Here at McMahan Cleaners in Denver, we know a lot about the basic steps of dry cleaning and want to share some of this information with you. In essence, dry cleaning cleans clothes without water. Garments are immersed in a liquid, but water is not used.
The Basic Process of Washing
In the basic process of washing clothes, water and some form of soap or alkali are used. The soap or alkali suspends the dirt allowing the water to pull it loose so it can be flushed away during rinsing. By the end, your clothes are clean, but dry cleaning may be better.
Dry Cleaning Origins
Dry cleaning was discovered by accident in 1855. A maid accidentally knocked a kerosene lamp over on a tablecloth and Jean Baptiste Jolly, who was a French dye-works owner, realized that that part of the cloth was cleaner than the rest. Jolly began offering a service called “dry cleaning” through his dye-works company.
A variety of solvents, such as kerosene and gasoline, were used in the original dry cleaning process. Eventually, newer solvents were developed such as carbon tetrachloride and trichloroethylene. These solvents were considered volatile but were still used as an improvement over previous solvents.
Later, percloroethylene was the primary solvent used. It was faster, safer, required less equipment space, and did a better job. It allowed the dry cleaning industry to evolve into using smaller retail spaces and even offering one-hour service. Even today, dry cleaners use percloroethylene, or perc, in the basic steps of dry cleaning.
Overview of the Process
There is a general process that almost every dry cleaning business uses. There might be some variation but these main steps are usually as follows.
- Inspection: Your clothes are examined for things like missing buttons, stains, and tears. If clothing repairs are needed, we can take care of it for you.
- Tagging: Your clothes are also tagged using some method to identify them as yours. The tags may be slips of colored paper attached via safety pins or some other form of identification.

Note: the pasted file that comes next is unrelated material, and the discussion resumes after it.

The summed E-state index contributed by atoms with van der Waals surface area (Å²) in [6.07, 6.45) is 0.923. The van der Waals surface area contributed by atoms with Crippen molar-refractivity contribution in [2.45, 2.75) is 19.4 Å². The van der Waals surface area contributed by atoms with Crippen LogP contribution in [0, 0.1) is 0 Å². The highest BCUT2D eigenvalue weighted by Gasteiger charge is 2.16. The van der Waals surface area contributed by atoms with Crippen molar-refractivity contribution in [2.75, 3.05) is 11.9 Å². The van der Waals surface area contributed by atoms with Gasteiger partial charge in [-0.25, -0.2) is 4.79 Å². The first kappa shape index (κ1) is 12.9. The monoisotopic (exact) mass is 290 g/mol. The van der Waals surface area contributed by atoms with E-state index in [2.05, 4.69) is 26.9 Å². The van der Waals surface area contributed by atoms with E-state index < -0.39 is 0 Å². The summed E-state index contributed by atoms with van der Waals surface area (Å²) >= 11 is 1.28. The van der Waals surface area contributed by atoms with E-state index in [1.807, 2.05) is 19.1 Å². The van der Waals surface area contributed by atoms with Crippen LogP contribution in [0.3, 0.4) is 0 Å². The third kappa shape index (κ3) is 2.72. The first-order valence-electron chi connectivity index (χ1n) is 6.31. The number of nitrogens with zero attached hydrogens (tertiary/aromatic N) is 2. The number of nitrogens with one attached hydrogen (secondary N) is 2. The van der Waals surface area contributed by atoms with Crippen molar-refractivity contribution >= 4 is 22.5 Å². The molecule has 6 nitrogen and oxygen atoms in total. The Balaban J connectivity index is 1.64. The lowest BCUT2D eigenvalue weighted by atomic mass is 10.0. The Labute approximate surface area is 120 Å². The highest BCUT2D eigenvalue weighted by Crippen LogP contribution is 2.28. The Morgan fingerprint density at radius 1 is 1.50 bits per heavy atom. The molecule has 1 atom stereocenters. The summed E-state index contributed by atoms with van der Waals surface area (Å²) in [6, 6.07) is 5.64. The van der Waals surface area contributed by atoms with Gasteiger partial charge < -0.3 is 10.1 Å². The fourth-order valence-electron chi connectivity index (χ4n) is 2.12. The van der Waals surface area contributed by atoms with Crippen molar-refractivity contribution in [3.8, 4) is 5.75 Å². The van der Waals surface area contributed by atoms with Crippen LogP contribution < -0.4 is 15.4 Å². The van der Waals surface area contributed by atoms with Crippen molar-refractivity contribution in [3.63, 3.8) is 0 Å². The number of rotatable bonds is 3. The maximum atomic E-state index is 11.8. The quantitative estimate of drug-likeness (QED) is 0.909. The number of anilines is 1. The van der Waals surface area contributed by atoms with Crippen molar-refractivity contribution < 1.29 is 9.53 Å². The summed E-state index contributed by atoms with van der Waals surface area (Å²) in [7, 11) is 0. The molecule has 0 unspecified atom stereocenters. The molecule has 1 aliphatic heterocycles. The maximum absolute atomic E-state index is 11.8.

- Pre-treatment: Any stains are pre-treated to make removal more complete and easier.
- Dry cleaning: The clothes are placed in a machine and cleaned using a solvent.
- Post-spotting: Your clothes are checked again for stains. If there are stains that haven’t yet come out, they are treated again.
- Finishing: Your clothes are pressed and packaged. Any other finishing touches are added to complete the process.
Now, let’s take a closer look at the basic steps of dry cleaning.
Every order that is brought to a dry cleaner is identified using some method. The exact identification method may vary from place to place, but basically, the items are counted, described, and tagged. The tags stay attached throughout the entire dry cleaning process.
During the tagging process, the cleaner notes the date that the clothes were brought to the cleaner and the date they will be ready. The customer’s information is recorded to help with tracking the order and the customer usually receives some form of invoice or receipt. The tags allow all of your clothes to be gathered together and your complete order to be re-assembled at the end of the cleaning process. The tag system also keeps your clothes from being mixed-up with someone else’s order.